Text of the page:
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Newcomer seeks help!


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I'm sure that many of our questions have been raised before - please just refer us to the correct thread if they have!

We are buying a house here which has an attached Gite, previously only used for members of the current owners' family but which could provide an useful addition to our pension. We have past experience of running a small holiday home in the UK but our French is very poor at the moment (but we are learning as fast as we can!)

We are finding it difficult to sift the vast, and sometimes contradictory, amounts of advice about renting this Gite to non-family members.

Do we actually need to register as a business or just register the Gite with the Marie and declare our French income? If we do start an 'official' business which sort and how does that effect our current E106 status?  Tax, cotisations, microbics... help!

Sorry for so many questions but there seems to be wealth of experience on this forum and some help would be greatly  appreciated



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You can let out your gite and you do not register with anyone. You only have to register with your Marie if you want to do B&B. You must, of course, fill in a French Tax form and state your income on there in order to pay the tax due on your gite income. This is very straightforward and, unless you have other complicated income issues, it should be unecessary to employ an accountant to fill in your French tax return form.

As you have an E106 form, this will entitle you to a Carte Vitale. Do not try to register as an "official business" because, if you did register, you would be liable to pay high cotisations, from which you would not receive any benefit.

When your E106 runs out, if this is before you become eligible for an E121 form, then you will be liable to make a contribution from your income to enable you to continue to hold a Carte Vitale. If you will not have enough income to pay into the system, then your Carte Vitale will be withdrawn.

Hope this helps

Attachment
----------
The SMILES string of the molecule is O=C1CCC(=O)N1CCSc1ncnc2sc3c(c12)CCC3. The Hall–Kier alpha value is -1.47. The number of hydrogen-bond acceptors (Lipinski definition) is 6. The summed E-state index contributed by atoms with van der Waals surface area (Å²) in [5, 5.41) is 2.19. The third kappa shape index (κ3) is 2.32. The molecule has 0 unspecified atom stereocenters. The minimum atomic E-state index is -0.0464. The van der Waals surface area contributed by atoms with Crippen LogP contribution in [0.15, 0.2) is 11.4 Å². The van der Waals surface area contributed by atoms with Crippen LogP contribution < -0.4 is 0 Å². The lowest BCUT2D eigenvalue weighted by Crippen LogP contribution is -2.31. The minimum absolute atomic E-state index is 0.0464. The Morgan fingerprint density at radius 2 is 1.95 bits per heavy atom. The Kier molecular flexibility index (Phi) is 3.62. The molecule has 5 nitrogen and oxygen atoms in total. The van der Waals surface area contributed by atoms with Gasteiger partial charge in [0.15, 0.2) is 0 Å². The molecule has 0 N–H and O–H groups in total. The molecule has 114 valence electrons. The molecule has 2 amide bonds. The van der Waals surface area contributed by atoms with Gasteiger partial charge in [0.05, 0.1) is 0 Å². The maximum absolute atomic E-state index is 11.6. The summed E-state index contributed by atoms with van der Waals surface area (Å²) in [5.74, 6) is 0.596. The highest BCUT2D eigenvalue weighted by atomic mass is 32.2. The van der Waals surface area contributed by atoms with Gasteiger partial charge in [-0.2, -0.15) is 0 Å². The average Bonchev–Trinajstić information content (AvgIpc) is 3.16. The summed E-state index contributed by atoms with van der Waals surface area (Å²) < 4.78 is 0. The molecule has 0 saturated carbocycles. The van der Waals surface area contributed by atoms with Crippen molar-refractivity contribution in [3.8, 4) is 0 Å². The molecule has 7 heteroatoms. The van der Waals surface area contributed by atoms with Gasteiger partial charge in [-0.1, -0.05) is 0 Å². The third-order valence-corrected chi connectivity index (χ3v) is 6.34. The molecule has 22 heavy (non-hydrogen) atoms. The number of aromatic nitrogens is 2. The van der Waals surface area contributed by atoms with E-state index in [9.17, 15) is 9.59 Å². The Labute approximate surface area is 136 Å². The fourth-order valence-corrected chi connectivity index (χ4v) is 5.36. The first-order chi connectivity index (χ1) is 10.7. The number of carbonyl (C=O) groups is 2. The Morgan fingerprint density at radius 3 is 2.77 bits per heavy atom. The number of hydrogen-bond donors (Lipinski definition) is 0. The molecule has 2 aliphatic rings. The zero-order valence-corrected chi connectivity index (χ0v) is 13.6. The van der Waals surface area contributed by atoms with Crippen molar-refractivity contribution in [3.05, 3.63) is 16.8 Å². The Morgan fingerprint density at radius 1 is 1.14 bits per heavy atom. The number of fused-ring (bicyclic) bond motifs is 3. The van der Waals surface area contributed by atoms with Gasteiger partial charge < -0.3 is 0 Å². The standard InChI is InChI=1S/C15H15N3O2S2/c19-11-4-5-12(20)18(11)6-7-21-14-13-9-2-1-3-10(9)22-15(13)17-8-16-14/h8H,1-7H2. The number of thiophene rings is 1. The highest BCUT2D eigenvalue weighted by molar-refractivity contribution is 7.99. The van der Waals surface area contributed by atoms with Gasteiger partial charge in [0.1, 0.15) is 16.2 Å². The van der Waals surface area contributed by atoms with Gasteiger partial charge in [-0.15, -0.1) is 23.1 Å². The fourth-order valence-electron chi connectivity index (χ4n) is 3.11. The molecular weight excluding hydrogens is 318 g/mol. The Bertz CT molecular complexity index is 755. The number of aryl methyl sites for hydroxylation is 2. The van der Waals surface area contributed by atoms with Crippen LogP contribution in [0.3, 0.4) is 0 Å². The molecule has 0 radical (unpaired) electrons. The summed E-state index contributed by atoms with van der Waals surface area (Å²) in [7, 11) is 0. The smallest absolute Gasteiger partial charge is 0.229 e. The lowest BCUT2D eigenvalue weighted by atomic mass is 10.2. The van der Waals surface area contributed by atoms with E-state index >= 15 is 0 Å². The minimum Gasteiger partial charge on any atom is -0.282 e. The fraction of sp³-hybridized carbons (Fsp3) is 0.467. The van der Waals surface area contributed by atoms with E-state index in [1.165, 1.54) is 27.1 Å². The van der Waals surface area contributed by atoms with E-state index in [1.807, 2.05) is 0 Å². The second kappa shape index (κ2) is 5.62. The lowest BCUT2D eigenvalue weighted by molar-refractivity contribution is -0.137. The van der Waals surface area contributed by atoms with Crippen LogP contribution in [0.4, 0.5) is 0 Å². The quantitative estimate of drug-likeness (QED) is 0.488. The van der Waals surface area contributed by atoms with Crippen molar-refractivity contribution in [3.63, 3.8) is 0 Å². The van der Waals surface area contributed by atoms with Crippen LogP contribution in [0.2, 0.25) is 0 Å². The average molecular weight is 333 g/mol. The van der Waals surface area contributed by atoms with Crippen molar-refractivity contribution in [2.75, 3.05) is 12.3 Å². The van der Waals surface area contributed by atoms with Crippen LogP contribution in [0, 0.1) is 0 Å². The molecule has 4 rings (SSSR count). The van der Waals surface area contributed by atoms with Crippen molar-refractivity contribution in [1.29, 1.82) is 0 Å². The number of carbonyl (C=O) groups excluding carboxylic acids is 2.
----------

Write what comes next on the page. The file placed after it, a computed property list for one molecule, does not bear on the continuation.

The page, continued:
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Thanks Anna.

We were wondering about the 'small business' angle for a couple of reasons, first for getting any allowance against income for the set-up costs (furnishings etc) and the running costs (power, water, cleaning etc).

Secondly with the prospect of having to get private health insurance for the four years between our E106s expiring and being eligible for our E121s under the new rules we wondered whether business 'cotisations' would be cheaper?

Something else which has crossed our minds is insurance, we'll need some indemnity policy, how easy//expensive is this to arrange?


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You will need to have insurance for your gîte, but bear in mind that you should include a clause in your letting that your tenants should also have appropriate insurance.  In French law if your tenants rip your swimming pool liner/set the sofa on fire/burn the place down it is expected that it is THEIR insurance which will pay.  Most French people are automatically covered for Résponabilité Civile, but if your guests are from elsewhere you should check that they have appropriate travel insurance as a claim could be protracted and you could encounter difficulties in getting a payout if they were not appropriately insured.
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Cotis are high but as you say, they may indeed prove cheaper than private health care.  Indeed if you have any sort of pre-existing or chronic condition then you may find it well-nigh impossible to get cover for those anyway; this would mean that you were not complying with the law and your residence would be illegal - as you are obliged to have cover for all health expenses under the new regulations - including dental, optical, gp visits, medicines etc.  Many people whose E106s expire this weekend are registering their gites as businesses - having not done so in the past - in order to gain access to the state healthcare system.  From the healthcare point of view my own advice would be to investigate fully the comparative costs (and availability) of PHI versus paying cotis on your business, whilst your E106 is in force.
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[quote user="Thebiga"]Also remember that as soon as you start earning any money in france that your e106 dose not cover you anymore and that you need to be in the system.. I think. Perhaps someone else can tell you if this is true or not.[/quote]Gites are an exceptional case.  I believe that you can, as Anna states above, have gite income whilst still on an E106 because income from them is classified differently here.  Somebody will correct me if I'm wrong but I believe this is an historical thing, dating back to the times when farmers let out cottages etc on their land for extra marginal income.

The dilema is that when the E106 expires, then it's PHI unless you have a business or find work - so registering a gite as a business may then be a better option both finacially, and from a "safety" point of view as - as stated above - PHI carries many caveats, excesses etc which can make it a poor option for some (although certainly not all, as it can be cheaper than the alternatives if your income is high and you are 100% healthy when you take it out.)

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